By Jimmy Trent
I am saddened that Pastor Terry Jones of Dove World Outreach Center is leading an outrageous act of burning Korans on September 11th. I am saddened that this may result in harm to Americans worldwide as General David Petraeus stated Monday. Ultimately, I am saddened that Jesus is being misrepresented to millions while news outlets across the world continue to pounce on this story as it unfolds.
Jones said recently on Hardball with Chris Matthews that in response to radical Islam, “our message must be radical and we feel that this message will be received as it is intended, as a warning.” This puzzles me because the very action that Jones is condemning is the same thing he is doing by burning the Koran. It seems clear to everyone but Jones and his followers that this is an act of hatred and violence. Richard Hays, Dean of Duke Divinity School, makes an alarming observation comparing Jones’ book burning to the Nazi regime when they held a book burning ceremony of their own in 1933. There they burned more than 20,000 Jewish books. We are all aware of what came after.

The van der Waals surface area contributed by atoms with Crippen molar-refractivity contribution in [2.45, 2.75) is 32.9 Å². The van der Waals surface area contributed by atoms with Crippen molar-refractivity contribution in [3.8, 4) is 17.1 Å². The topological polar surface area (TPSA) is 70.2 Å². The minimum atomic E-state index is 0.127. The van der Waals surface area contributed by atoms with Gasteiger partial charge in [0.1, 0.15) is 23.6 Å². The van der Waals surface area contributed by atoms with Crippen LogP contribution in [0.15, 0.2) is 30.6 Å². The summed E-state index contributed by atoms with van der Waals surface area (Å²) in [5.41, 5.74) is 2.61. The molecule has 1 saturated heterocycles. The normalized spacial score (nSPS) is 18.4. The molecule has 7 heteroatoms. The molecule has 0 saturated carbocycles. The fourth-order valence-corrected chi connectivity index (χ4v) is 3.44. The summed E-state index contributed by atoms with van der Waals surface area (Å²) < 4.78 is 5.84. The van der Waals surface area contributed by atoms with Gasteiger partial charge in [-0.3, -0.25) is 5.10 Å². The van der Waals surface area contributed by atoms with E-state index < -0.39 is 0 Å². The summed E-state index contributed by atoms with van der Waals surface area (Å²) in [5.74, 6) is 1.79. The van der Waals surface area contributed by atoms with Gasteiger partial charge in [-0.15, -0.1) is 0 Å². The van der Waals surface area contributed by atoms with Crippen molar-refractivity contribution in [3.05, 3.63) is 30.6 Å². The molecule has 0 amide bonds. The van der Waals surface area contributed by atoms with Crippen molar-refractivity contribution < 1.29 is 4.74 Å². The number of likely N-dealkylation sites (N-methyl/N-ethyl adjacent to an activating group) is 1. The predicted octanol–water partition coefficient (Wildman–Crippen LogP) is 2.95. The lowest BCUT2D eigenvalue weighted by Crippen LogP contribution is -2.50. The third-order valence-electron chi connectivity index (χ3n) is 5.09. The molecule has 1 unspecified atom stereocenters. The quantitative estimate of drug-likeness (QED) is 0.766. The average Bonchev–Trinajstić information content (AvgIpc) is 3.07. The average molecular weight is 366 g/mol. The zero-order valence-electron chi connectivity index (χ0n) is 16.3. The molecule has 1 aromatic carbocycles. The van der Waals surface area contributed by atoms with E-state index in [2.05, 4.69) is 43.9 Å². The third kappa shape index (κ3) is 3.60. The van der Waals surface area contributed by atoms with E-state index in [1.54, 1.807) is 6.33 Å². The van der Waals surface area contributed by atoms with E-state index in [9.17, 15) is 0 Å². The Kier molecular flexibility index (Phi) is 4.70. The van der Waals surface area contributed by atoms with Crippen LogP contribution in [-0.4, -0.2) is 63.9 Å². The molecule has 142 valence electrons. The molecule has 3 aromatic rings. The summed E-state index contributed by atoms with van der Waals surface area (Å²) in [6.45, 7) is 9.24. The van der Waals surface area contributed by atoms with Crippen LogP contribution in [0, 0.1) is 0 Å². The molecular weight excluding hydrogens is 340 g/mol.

Jones addresses this in his post, Ten Reasons to Burn a Koran. Under reason ten he claims that they are not like the Nazis. He says that his followers are, instead, like the 1st Century christians who brought their scrolls of witchcraft to burn following their conversion (Acts 19:11-20). The conflicting issue with this association is that those new converts brought their own books to burn as a symbol of their repentance. They were not burning others’ books, as Jones is doing, in order to radically communicate a political message and send a warning.
I believe that as Christians, and as Campus Crusade for Christ (CRU) Director at the University of Florida, we do have a radical message and we are called to communicate that in a radical way. We differ from Jones, though, in both our message and our method.
Our message is radical. We are all sinners and enemies of God deserving hell, we all need to be saved and only Jesus can do that (John 14:6). Is that radical? Absolutely.
Our method is radical. We love as Jesus loved in that, while we were still sinners and enemies of God, Jesus died for us. We now give our lives to love our friends and enemies alike, not hate them (Matthew 5:43, 44). Is that radical? Absolutely.
John, a disciple of Jesus, wrote that Jesus is the fullness of grace and truth (John 1:14). When we only live by truth, we burn Korans as hate-filled extremists. When we only live by grace, we huddle together as ashamed inclusivists. When we live in the tension of both, we unapologetically engage our world with their need for the forgiveness of sin while finding common ground in our need for that same forgiveness.
Mr. Jones, you say you want to be radical? Don’t burn Korans. Follow Jesus by loving your enemies and praying for those who persecute you.
Jimmy Trent is director of Campus Crusade for Christ at the University of Florida in Gainesville. He blogs at http://jimmytrent.com/ .This post was reprinted with permission.